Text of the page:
Inspired from a recent conversation with our friends WJC01 and storyville about hawks, axes and saws for wood processing.

Real life use of my GB SFA (and maybe a little biased and set up)





Tall branch reaching for pruning, collecting nuts, climbing (?)



Hammering



Digging (just kidding)



Crashing



Driving big nails



Pulling/moving previously cut branches



Seasoned almond tree is hard like ironwood



1 ½” penetration



OK, OK I cheated here. I hit the edge of the log and hit it horizontally so this was actually wood splitting.

No need to show all the usual wood processing tasks.

Four years ago I cut more than a ton of almond tree fresh branches in pieces with that axe. Took me a couple of days to clean the very thin branches first and then to cut nice pieces for the fireplace.

Hard to prove its usefulness as a weapon too (never needed to).

If there is a hawk out there that can do wood processing that well I’d like to buy it no matter the cost.


A good Japanese saw is way much better for cutting thick branches.



When I prune my almond and olive trees I use mainly the saw. The axe comes later as described above.
To down big trees I take the Husqvarna though.



BTW I am waiting a custom hammerhead hawk from a friend mainly for wood processing and also for real hard use and easier/lighter packing in my backpack. Hence my recent thread here:
http://www.bladeforums.com/forums/showthread.php/1094651-RMJ-and-“normal”-tomahawks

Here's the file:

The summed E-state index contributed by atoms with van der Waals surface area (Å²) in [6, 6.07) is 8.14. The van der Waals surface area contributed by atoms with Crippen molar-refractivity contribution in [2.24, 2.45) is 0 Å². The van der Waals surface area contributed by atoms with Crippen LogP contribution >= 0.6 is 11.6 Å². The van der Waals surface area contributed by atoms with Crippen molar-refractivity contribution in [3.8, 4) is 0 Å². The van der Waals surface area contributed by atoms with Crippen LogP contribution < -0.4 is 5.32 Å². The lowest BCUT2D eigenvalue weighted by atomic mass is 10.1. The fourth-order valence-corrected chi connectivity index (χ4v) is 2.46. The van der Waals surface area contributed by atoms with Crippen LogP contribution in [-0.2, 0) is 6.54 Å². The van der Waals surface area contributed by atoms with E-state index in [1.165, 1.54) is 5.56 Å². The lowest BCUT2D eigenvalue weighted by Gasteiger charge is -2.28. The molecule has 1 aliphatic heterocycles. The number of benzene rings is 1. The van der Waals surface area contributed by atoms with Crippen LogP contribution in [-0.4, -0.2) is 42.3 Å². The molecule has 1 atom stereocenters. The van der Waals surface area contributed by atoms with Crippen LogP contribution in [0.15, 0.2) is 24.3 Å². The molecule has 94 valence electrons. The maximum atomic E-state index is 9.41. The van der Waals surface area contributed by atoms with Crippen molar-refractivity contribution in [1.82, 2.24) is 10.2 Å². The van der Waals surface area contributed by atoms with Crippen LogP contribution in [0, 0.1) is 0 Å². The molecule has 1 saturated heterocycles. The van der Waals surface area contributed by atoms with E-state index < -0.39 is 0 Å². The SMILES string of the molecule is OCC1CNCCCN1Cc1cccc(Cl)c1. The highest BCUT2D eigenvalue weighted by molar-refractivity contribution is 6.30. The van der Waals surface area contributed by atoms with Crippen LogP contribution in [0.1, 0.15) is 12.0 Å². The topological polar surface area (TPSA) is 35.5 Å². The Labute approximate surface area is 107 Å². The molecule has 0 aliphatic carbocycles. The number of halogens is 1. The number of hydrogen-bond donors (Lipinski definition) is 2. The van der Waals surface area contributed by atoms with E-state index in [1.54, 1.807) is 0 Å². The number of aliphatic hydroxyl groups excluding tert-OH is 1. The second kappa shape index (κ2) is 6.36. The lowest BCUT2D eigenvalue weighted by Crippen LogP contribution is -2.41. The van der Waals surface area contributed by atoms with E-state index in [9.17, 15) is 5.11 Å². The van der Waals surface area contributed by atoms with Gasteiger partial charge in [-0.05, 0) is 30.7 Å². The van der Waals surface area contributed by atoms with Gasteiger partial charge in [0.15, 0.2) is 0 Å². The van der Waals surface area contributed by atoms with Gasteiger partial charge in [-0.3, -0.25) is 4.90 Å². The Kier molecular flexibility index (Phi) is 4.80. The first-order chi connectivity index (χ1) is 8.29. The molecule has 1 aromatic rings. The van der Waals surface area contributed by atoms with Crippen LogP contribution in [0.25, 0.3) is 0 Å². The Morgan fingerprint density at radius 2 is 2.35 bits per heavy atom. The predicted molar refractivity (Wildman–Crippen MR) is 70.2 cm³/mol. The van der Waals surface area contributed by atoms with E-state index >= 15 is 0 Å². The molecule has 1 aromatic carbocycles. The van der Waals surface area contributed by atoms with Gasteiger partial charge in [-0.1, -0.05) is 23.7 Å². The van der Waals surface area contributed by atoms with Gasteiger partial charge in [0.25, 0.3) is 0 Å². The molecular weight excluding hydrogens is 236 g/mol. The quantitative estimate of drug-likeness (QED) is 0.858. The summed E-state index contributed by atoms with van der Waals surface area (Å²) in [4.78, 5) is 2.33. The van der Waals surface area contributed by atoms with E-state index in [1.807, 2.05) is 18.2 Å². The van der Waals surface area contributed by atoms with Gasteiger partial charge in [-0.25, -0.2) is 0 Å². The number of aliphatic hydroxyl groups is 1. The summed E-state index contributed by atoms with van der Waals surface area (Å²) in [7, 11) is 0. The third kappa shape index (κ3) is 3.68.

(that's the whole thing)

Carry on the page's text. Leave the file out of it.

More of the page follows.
I’ll let you know about the results.
 
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No pics but used the spike end alot ripping and raking the rotten outer shell of some downed trees that form a semi-jungle gym in a "secret hideout" spot near the creek. Once the squishy rotten bark is removed and dries and becomes user friendly spot again.
Great shots of the axe in a multi-purpose role there Harryf3.:thumbup:
 
Joined
Feb 9, 2008
Messages
92
The spike transforms the tomahawk to a small pickaxe and this can be really useful sometimes. The hammer/poll is much more useful for my daily activities though. So it all depends on the intended use. My most used tools are the axe and the hammer. So to have both these in one tool and in a small package (read: hammerhead hawk) sounds interesting to say the least. Real life use will shortly prove if I'm right. I'm expecting a drop in the overall performance that's for sure.
 
Joined
Jul 16, 2013
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109
Well lads I got to use my axe this weekend. Went 100 km down the Athabasca river, camped 3 nights. Axe performed like a dream. I think I made the right choice. It's just long enough and heavy enough to make splitting wood worth it. I think if I had a small hatchet I'd process the wood less and just end up dragging large pieces of wood through the fire. That said, I did not find the size or the weight to be any issue. It's still quite small... it's practically a large hatchet really. I appreciated this as I cleared a space for my tent hammock.

Only took one pic... and it's pretty boring. Figured I'd share anyway. Axe on the right is my buddies (and is in terrible shape). It's about 4 inches longer than mine, and feels about a pound heavier too.

VaECjaw.jpg
 
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Feb 3, 2006
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A little late to the party but if you have second thoughts on lugging all that weight around you might want to look into a saw. A silky pocket boy processes a lot of wood for it's weight. Along side a sturdy belt knife and it's much faster, safer and lighter than carrying an axe. YMMV